August 21, 2017 at 4:41 PM #14591
Got it, thanks. I think making the modification to Voultar’s board is probably the safest and easiest for me (ie least likely to screw it up).August 21, 2017 at 5:24 PM #14592marqsParticipant
CSYNC on SNES multiAV (where available) comes from an emitter follower circuit that outputs ~2.5 volts through 100ohm series resistance. Even if that is directly connected to 75ohm termination, it drops to safe ~1.1V level. However, if Voultar’s board uses THS7374 to drive csync at 5v without series resistance (in TTL mode), it can cause issues. As said above, easiest thing to try is opening the TTL jumper on the board.August 21, 2017 at 6:51 PM #14595BuckoA51Keymaster
So would you say when dealing with csync from a standard SNES that the resistor on the SCART cable/csync output is unnecessary then? Or perhaps strictly speaking unnecessary but recommended?August 21, 2017 at 7:09 PM #14598
Looks like that did it, sync is rock solid now. Not always the exact frequency each time I turn it on, but it doesn’t move anymore. It’s a bit lower than when it syncing intermittently before too, and about where it was pre-mod if memory serves. I guess before sometimes it just happened to be at the right levels to sync and sometimes not. Also all output modes are working again, not just x3 and x4.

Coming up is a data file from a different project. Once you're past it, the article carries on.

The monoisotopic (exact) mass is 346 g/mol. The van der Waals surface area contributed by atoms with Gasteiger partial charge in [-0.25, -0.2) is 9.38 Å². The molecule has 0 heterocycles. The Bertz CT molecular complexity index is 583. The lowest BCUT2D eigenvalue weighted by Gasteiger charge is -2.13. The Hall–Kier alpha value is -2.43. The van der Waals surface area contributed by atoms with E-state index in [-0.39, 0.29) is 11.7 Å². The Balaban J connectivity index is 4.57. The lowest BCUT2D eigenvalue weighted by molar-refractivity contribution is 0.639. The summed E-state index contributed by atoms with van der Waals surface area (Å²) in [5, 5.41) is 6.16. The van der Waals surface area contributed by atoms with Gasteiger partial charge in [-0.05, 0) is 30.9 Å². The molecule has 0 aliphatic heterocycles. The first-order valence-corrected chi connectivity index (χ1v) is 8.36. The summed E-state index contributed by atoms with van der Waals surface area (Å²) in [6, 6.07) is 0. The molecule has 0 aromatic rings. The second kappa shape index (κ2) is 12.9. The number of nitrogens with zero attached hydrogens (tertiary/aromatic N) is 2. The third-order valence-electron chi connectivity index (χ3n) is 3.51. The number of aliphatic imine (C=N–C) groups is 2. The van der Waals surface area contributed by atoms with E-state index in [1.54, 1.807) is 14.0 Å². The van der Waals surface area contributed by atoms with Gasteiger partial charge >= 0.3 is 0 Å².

Thanks for the help everyone.August 21, 2017 at 8:18 PM #14602
Great to hear it! So to confirm, there’s no components on the sync line in your cable, and you left the TTL strap OPEN on Voultars board (75ohm)?
I’ll have your same setup pretty soon!August 21, 2017 at 8:26 PM #14603
Yep, unless there’s a hidden resistor elsewhere in the cable, there’s nothing on the sync line. So I guess I just had an older cable, and didn’t know enough to specify to Voultar.
Good luck with your soldering though, it’s definitely precision work. I’m glad I had a professional do it in my case, that kind of detail is well outside my skill level. You should be pleased with the end result however, that RGB board is great.August 21, 2017 at 9:01 PM #14605
Woo! I’m glad you got this sorted.
The reason I provide the option of handling C-Sync attenuation on the board is because not all SNES “C-Sync” cables are built the same. A lot of these cables from a few years ago are strictly pass-through with zero attenuation network.
The C-Sync off of the SNES board is driven directly off of the ASIC, it’s intended for high-Z terminations. It’s strictly intended for TTL devices, or with cables that have a current limiting resistor. The C-Sync output off of the 1-CHIP ASIC is an open-collector. So if you plug a SNES into a 75term device in TTL mode, it’s going to sink current and pull things down. Short the TTL jumper for high-Z load devices or if your cable has a series resistor to mitigate current-sink. I’ve found that the buffered C-Sync state off of the S-RGB doesn’t totally agree with a few TTL dependent devices. After source termination, the sync drops to roughly 2.5vPP.
(Damn, I need to calibrate the old girl!)
Since you had no series resistor in your SCART cable, the C-Sync signal is sitting pretty high, displacing the slice level of the trigger range on the OSSC. With the TTL jumper “open”, C-Sync will live around 500mVPP. I don’t know where the OSSC slices, but the bigger the signal, the higher it lives. So your intermittent sync issue makes perfect sense here.